To change your brain chemistry right this minute, you may want to fantasize about what that future holiday might be like. Use all five senses (touch, smell, sight, hearing, and taste) to paint a picture of your ideal celebration. Don’t relive one from the past, create a new paradigm. Go with your gut: it can be conservative or outrageous, it’s your fantasy.
If you think your former holidays were idyllic, great! That means you have created what you want in the past and you can create your new vision in the future. The fact that it hasn’t happened yet just means you need more time to heal. Take all the time you need. At some point you will be ready. In the meantime, practice viewing each unsatisfying situation as providing valuable data on what you don’t want. Eventually, your new vision will be so strong it will become your reality. Patience with yourself, and the sometimes agonizingly slow process of change, will make the journey easier.
Copyright Nicole S., Urdang
How to Deal With Holidays After a Divorce, Death, or Move November 28, 2009
Grief: Going From Pain To Peace November 16, 2009
Your suffering is your benefit.
All loss engenders pain. Whether it is from death, divorce, an empty nest, estrangement, or other life shattering event. Even less obvious losses, like the loss of autonomy after marriage, the loss of familiar co-workers when taking a new job, the loss of physical comfort when giving birth, or the loss of youth as you age result in psychic pain. Loss is an integral part of life. You can’t avoid it. Luckily, there are many ways to handle its fallout. (See Losing Friends, Loss & Liberation, and Phantom Marriage Syndrome.)
As always, the first thing is to feel your feelings. Even if every cell in your body seems as if it’s about to explode, allow yourself to experience it all. Breathe into it. Give yourself the opportunity to open to awareness. By trying to stem the emotional tide you will only increase your pain and exhaust yourself in the process. Remember, grief masquerades as sadness, anger, depression, guilt, anxiety, numbness, shock, worthlessness, etc. So, please refrain from pathologizing your feelings into an illness. You are not sick, you are grief-stricken. It’s a normal part of life that no one escapes. Your emotions will wax and wane. Just when you think the pain is gone for good it will grab you and rapaciously take another bite. Don’t despair. You are healing even in the midst of misery.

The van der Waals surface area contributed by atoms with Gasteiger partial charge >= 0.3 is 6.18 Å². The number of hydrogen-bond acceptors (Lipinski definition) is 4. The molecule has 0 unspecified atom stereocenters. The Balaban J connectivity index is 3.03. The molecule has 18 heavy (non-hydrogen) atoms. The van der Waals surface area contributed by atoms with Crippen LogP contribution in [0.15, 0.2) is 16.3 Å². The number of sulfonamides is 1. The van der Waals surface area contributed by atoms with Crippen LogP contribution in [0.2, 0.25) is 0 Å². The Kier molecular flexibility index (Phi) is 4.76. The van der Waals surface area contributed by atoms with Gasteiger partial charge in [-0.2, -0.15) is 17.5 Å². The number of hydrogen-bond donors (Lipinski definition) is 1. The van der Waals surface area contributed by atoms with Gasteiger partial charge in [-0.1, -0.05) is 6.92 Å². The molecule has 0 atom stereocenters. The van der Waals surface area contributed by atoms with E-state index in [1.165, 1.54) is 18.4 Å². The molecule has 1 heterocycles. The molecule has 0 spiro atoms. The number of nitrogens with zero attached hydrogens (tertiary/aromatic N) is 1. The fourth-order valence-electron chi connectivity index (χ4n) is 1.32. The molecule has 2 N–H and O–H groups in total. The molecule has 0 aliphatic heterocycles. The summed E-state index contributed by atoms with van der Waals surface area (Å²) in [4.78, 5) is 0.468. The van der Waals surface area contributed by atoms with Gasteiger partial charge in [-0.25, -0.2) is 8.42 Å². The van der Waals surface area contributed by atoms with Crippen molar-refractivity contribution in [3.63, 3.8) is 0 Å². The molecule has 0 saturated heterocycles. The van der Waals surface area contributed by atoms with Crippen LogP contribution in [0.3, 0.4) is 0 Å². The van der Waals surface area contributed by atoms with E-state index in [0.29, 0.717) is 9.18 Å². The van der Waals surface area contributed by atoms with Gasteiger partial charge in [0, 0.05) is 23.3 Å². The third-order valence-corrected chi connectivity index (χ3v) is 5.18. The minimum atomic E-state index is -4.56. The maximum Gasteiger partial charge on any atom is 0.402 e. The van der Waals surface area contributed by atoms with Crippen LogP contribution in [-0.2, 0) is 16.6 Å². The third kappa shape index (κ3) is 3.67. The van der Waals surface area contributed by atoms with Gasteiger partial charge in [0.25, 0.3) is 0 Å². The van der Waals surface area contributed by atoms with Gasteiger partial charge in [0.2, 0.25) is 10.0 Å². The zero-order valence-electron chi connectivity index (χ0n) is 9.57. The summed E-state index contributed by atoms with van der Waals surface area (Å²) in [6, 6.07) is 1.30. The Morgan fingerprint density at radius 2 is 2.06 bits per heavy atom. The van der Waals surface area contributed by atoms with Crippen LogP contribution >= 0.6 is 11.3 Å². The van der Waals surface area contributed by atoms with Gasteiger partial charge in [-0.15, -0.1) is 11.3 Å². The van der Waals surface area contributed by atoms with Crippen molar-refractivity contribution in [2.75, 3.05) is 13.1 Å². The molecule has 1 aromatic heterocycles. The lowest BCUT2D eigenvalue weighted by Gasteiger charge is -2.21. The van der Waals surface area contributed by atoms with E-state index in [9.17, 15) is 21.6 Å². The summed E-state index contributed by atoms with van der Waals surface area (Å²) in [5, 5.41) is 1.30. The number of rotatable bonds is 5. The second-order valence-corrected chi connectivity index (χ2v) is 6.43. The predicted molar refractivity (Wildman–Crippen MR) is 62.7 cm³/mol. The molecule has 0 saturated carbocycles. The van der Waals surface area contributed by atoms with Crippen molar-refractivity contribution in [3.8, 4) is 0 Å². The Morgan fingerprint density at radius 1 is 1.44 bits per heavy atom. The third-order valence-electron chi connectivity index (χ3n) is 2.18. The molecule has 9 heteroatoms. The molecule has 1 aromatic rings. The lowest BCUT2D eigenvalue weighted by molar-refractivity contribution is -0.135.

Allowing your feelings naturally morphs into accepting them, though this is also a roller coaster ride. One minute you think you have accepted what life has given you, and the next you’re back to ranting and railing against it. It’s all OK. You probably won’t like what you’re feeling, but you can make it safe by consciously choosing to view it as a natural part of life. In time, you will adjust to your new state. It may be as a single person, an empty-nester, a parentless adult, or someone with a disability. Whatever the situation, you will eventually find ways to embrace and enjoy it.
We all evolve. It’s our biological destiny. If you choose to see grief as an avenue to personal growth, you can catalyze your pain into compassion for everyone. The Dalai Lama once said: “Our prime purpose in this life is to help others.” But first, you need to attend to yourself. You will know when your reserves are built up enough to give again.
In the meantime, practice loving kindness meditation.
Sit comfortably, or lie down.
Say the following to yourself:
May I be peaceful, may I be happy, may I be free from suffering.
Next, think of the people you love and wish them peace, happiness, and freedom from suffering.
Now, choose someone with whom you have difficulty and wish them peace, happiness, and freedom from suffering.
Think of a stranger you saw on the street, or in the market, and wish them peace, happiness, and freedom from suffering.
Lastly, wish all creatures peace, happiness and freedom from suffering.
This practice can be relatively short, or you can linger on each word and let it sink in. Either way, it reminds you to put your own well-being first and to wish everyone goodness, even those with whom you have difficulty.
In time, your compassion for yourself and others will grow. You will relate to people differently, whether it’s the clerk at the market or your best friend, because your grief has sensitized you, and opened your heart to everyone’s suffering.
Copyright Nicole S. Urdang